Sex work isn’t an aesthetic

Illustration by Lindsay Hart

Alexia Holloway, Contributing Writer

Branden Miller’s internet persona “Joanne the Scammer” is iconic for her ruthless, conniving and hilarious jokes about scamming others. She influences people to scam and scheme people, especially men, for monetary gain.

This helped further develop “hoe culture” — a culture that normalizes the scamming that Joanne makes videos about. Many women have made “hoe culture” a societal staple, without truly knowing what supporting it entails.

The hashtag #survivingcardib became a trending topic on Twitter after a video resurfaced of Cardi B admitting to having drugged and robbed men to survive. Many people expressed outrage, comparing her to Bill Cosby, who drugged his victims and raped them.

While I do think what Cardi B admitted to was wrong, drugging and robbing someone is not comparable to drugging and raping someone. The tone Cardi B used in the video made it sound like she drugged these men to avoid any sexual contact the two might have agreed upon — not to violate them sexually.

Giving somebody a foreign substance without their knowledge with the intention to take advantage of them is universally wrong. If Cardi B violated these men sexually after drugging them, the Cosby comparisons would be valid. However, I do not agree with trying to equate theft and rape. They are two totally different acts.

The large amount of outrage toward Cardi B, especially from women, shocked me. I was not sure if they were upset that a man who tried to pay for sex did not get his “service,” or if they were upset that Cardi B admitted her truth about something that happens frequently in sex work. Scheming and scamming men has been normalized — to the point where comedic personalities like Joanne the Scammer are able to prosper. Cardi B openly admitted to deceiving men into thinking they were having sex, drugging them and then robbing them. The internet acted as if she committed the ultimate sin.

Much of my confusion over the outrage is that some women on social media claim to “stan scammers.” When someone like Cardi B openly admits she had to scam to make a living, however, these same people say she belongs in jail. While I think it is valid to want Cardi B to face legal consequences, I don’t see the same energy toward men who have committed similar, or more severe, acts.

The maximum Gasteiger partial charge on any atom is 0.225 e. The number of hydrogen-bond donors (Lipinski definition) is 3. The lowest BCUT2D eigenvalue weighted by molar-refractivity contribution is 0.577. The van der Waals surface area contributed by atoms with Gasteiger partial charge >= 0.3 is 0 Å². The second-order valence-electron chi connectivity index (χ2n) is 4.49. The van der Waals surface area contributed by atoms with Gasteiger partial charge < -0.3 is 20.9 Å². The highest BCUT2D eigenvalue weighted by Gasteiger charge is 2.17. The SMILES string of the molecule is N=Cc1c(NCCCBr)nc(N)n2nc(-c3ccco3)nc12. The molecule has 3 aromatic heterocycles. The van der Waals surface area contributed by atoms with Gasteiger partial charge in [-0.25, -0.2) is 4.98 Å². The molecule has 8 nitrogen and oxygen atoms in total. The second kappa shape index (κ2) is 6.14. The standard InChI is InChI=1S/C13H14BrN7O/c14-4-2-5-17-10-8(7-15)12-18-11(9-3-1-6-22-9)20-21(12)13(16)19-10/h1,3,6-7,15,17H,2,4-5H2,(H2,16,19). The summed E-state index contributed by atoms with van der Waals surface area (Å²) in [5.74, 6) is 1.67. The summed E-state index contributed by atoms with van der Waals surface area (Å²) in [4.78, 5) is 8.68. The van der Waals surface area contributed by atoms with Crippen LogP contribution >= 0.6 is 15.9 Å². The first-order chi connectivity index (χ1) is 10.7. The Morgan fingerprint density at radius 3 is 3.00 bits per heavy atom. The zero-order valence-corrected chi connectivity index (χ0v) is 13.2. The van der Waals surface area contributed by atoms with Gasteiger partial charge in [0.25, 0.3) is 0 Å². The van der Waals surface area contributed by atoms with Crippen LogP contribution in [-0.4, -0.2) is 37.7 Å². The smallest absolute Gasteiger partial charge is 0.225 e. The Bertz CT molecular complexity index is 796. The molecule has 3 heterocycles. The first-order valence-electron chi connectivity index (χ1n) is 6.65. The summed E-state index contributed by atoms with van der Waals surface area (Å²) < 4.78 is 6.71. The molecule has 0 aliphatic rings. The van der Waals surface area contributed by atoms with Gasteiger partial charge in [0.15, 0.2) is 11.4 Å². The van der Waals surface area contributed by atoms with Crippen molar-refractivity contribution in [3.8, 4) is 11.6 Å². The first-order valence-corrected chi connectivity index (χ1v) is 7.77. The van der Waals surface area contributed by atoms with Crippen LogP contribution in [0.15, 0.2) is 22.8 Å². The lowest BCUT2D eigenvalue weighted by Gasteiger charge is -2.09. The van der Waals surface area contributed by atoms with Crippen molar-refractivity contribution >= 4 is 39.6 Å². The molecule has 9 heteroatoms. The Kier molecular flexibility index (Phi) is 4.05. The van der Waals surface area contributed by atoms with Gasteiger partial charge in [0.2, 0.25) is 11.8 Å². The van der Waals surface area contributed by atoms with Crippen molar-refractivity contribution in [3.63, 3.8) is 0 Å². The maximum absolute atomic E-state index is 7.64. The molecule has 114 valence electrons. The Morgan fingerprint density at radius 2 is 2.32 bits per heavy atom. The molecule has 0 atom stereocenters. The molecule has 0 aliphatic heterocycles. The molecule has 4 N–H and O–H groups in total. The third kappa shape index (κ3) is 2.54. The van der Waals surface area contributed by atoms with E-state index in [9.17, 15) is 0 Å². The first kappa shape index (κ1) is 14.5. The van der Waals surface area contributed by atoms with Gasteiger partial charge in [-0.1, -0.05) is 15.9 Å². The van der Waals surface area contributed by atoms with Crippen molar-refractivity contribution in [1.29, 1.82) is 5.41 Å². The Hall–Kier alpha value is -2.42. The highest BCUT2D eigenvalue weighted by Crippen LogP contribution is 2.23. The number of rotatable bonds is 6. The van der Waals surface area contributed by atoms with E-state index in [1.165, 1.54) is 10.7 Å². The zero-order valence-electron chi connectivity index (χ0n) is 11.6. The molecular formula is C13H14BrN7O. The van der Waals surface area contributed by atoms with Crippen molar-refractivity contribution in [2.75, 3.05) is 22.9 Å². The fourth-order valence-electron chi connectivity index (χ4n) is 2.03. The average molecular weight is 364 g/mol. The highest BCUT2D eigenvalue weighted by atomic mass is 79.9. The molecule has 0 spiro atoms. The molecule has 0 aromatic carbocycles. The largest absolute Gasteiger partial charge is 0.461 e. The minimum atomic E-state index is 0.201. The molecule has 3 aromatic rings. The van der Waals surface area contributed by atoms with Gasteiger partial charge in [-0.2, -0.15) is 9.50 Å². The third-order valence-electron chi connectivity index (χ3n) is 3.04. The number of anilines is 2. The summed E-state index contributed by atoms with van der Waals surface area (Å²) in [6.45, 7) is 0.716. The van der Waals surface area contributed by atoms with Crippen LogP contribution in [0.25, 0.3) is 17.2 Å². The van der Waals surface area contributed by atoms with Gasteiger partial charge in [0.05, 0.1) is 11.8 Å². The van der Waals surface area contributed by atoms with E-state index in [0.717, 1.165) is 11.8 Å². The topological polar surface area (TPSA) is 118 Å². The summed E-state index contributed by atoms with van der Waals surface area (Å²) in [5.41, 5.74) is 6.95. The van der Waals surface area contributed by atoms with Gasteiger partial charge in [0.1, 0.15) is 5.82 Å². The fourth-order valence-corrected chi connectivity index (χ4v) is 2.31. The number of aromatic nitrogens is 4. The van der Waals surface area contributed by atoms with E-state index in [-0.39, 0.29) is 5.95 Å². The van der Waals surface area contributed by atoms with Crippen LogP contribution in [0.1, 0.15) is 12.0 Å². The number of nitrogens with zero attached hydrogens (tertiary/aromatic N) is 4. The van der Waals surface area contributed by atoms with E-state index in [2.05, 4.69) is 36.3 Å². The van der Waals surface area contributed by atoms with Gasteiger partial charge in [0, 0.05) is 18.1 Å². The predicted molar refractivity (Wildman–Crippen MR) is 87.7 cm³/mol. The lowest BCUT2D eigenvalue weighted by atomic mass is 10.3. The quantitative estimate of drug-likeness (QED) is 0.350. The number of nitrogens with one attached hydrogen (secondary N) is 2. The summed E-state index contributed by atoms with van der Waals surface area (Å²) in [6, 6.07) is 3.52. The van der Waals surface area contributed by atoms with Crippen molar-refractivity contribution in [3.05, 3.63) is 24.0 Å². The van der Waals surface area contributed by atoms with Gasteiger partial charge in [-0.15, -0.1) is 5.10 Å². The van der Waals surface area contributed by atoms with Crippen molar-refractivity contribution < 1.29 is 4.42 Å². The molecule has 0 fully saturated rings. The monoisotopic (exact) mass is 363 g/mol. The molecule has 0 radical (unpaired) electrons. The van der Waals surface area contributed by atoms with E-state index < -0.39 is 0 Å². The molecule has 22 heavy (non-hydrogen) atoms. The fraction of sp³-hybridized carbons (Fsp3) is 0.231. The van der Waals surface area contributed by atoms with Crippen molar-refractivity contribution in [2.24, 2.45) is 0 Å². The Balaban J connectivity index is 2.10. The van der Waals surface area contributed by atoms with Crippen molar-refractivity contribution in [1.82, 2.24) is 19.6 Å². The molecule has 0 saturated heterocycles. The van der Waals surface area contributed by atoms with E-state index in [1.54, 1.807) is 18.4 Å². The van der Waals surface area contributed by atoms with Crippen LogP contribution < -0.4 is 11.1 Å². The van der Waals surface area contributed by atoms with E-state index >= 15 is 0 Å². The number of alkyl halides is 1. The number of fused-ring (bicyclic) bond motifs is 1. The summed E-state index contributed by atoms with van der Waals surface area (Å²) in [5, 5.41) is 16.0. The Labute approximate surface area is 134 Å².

Kodak Black was recently charged with first-degree sexual assault of a high school student. These accusations have been floating around for about six months, but outrage over the situation did not surface until he made insensitive comments concerning Lauren London after the death of Nipsey Hussle.

Rappers have circulated drugs and guns through their communities since the 1990s. Men excused these behaviors, because these rappers had to resort to illegal activities to survive and eventually make it out of those neighborhoods. In some cases, they brag about street culture — which includes murder, theft and selling drugs — through catchy lyrics and trap beats. But when a woman says she scammed someone to get extra money, not boasting or flaunting at all, she is villainized for it.

This is similar to white kids from middle and upper class families enjoying gangster rap but supporting legislation for mandatory minimums for marijuana charges. They support the perceptions of the culture, no matter how dark and scary it may be, until it becomes real.

Some people think men shower sex workers with money and have no expectations at all. And if people think there are expectations of these sex workers, it is consensual and sweet. But, sex workers have described a different reality.

Sex work is riddled with violence and rape. According to the Urban Institute, 58% of sex workers have experienced some type of violence. Strippers have reported being forcibly raped while in the club. Oftentimes, sex workers cannot come forward to the police, because many people think it is impossible to rape sex workers.

This glamorization of stripping and escorting is damaging, because it causes some people to think that terrible things do not happen in these professions. While the outrage over the video may come from a general dislike of Cardi B, because of her transphobic and anti-black comments, it stems from the glamorization of “hoe culture” and sex work culture in general. I do not agree with what she did, but some women do heinous things to avoid being victims.  

Many people have a Wattpad-level understanding of strip clubs and sex work overall. Strip clubs are not full of men showering women with money out of love and admiration. Sugar daddies are not young millionaires who are just interested in a woman’s company. Sex work is not an aesthetic to appropriate. It is dangerous, risky and can drive some to do contemptible things with the goal of survival.

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